Just when you thought it was safe to go back on the pitch. Maybe the the puns should be kept to a minimum, but at what should be the very peak of his career Uruguayan superstar Luis Suarez has bitten what should be a sensational career in its own behind.
The main talking point of the 2014 World Cup should be the numerous upsets that has sent several of soccer’s blue bloods home early. That would include Uruguay’s 1-0 win over Italy which saw Gil Azzurri’s head coach and other heads roll immediately after the final whistle.
But instead everyone is talking about something else.
For the third time in four years serial biter Luis Suarez has struck again. He bit PSV Eindhoven’s Otman Bakkal in 2010 while playing for Dutch juggernaut Ajax, and was suspended for seven matches. Then last year he bit Chelsea defender Branislav Ivanovic and was banned for 10 matches.
The third time should be the charm, and FIFA has no choice but to throw the book at him. The organization needs to clamp down like a shark off the coast of Recife, and Suarez may have a fate similar to Sam Quint. The organization can ban a player for as long as two years.
Maybe Suarez should consult with baseball’s Miguel Olivo, who was recently shown the door after biting a teammate in a dugout altercation as a member of the Albuquerque Isotopes. That will likely be the last act of Olivo’s professional baseball career.
Suarez’s fate won’t be quite that bad only because he is arguably soccer’s most prolific goal scorer. But he will have an extended vacation to work on his apparent cravings and biting fetishes.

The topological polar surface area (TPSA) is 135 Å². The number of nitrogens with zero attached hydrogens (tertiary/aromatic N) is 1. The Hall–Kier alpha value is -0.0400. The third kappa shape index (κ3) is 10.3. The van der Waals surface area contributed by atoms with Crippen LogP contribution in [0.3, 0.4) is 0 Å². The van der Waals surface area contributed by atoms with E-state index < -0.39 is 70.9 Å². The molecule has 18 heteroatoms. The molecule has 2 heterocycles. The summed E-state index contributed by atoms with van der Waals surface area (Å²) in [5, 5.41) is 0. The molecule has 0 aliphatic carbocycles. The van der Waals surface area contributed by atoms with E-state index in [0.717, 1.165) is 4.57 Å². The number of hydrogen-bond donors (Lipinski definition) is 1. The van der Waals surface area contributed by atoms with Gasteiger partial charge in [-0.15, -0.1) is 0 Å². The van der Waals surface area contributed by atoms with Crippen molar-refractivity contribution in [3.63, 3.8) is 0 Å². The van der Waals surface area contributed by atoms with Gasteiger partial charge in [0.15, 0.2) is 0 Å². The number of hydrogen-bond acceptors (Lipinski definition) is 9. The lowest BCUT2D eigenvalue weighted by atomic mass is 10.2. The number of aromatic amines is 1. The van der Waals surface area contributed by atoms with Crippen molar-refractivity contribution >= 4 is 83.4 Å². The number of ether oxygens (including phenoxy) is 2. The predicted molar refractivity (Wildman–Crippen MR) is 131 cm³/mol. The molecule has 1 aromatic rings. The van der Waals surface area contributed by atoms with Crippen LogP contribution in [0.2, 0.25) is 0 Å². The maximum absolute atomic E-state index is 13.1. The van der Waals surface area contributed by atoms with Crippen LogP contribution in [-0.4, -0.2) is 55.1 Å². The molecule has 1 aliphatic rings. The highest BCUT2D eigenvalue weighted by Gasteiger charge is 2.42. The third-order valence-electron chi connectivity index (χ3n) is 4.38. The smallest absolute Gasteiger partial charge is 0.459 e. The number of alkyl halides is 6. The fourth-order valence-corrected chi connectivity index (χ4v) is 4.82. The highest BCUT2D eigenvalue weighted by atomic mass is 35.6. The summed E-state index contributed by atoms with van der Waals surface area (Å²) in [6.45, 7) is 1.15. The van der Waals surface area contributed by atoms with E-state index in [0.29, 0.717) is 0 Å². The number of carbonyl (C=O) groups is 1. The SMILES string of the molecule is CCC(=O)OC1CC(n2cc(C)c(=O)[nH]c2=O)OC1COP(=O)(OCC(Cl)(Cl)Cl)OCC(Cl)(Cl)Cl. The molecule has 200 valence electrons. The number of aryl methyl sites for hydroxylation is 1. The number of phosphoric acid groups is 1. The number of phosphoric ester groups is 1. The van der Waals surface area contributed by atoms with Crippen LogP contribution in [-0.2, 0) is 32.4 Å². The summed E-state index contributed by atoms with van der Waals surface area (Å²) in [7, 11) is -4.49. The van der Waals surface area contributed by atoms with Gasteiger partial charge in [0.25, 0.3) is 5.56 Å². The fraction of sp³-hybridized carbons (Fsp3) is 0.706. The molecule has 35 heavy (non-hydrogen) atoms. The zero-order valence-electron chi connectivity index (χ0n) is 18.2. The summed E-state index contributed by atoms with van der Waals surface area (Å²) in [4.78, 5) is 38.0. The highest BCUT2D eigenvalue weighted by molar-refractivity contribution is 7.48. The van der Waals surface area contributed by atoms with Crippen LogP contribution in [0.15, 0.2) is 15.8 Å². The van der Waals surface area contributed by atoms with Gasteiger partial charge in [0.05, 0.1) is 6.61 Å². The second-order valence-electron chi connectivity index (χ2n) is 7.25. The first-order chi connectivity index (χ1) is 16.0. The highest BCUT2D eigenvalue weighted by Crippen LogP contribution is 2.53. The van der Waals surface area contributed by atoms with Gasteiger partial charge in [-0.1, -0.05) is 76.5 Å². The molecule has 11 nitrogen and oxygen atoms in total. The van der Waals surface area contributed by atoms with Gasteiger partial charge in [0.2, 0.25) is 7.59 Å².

Most of the media has focused on how Suarez should be suspended for the rest of the World Cup, but a suspension will likely go long beyond that. The biggest loser will end up being Suarez’s club team, Liverpool.
When last seen, Liverpool lost its best chance at a Premier League title back in May after Steven Gerrard slipped and the team squandered a three-goal lead at Crystal Palace. It was devastating in the short and long-term for a number of reasons. Gerrard is not getting any younger, Manchester United’s rebuilding program will likely not go longer than one year, and odds were good Suarez wouldn’t make it through the World Cup without making his next stupid mistake.
Even if Suarez gets off relatively easy I would expect a six-month ban, through the end of the calendar year. That would eliminate him from half of the domestic season and the entire group stage of the Champions League. By that time Liverpool will likely be battling Everton and Tottenham for fifth place rather than having designs on a championship.
The silver lining is that Liverpool can think ahead with the new domestic campaign still weeks away and the transfer window still to open. There won’t be a scoring talent like Suarez available, but the club should have funds to find either another striker or shore up its leaky defense which towards the end of last season lacked bite.
By the time the 2018 World Cup rolls around Suarez’s career will be on the downswing. He can consult with Landon Donovan on how brief someone’s reign as star of a national team can be. The world will go on confronting much larger issues.
At least Suarez knows he has left his mark on the 2014 World Cup, literally and figuratively.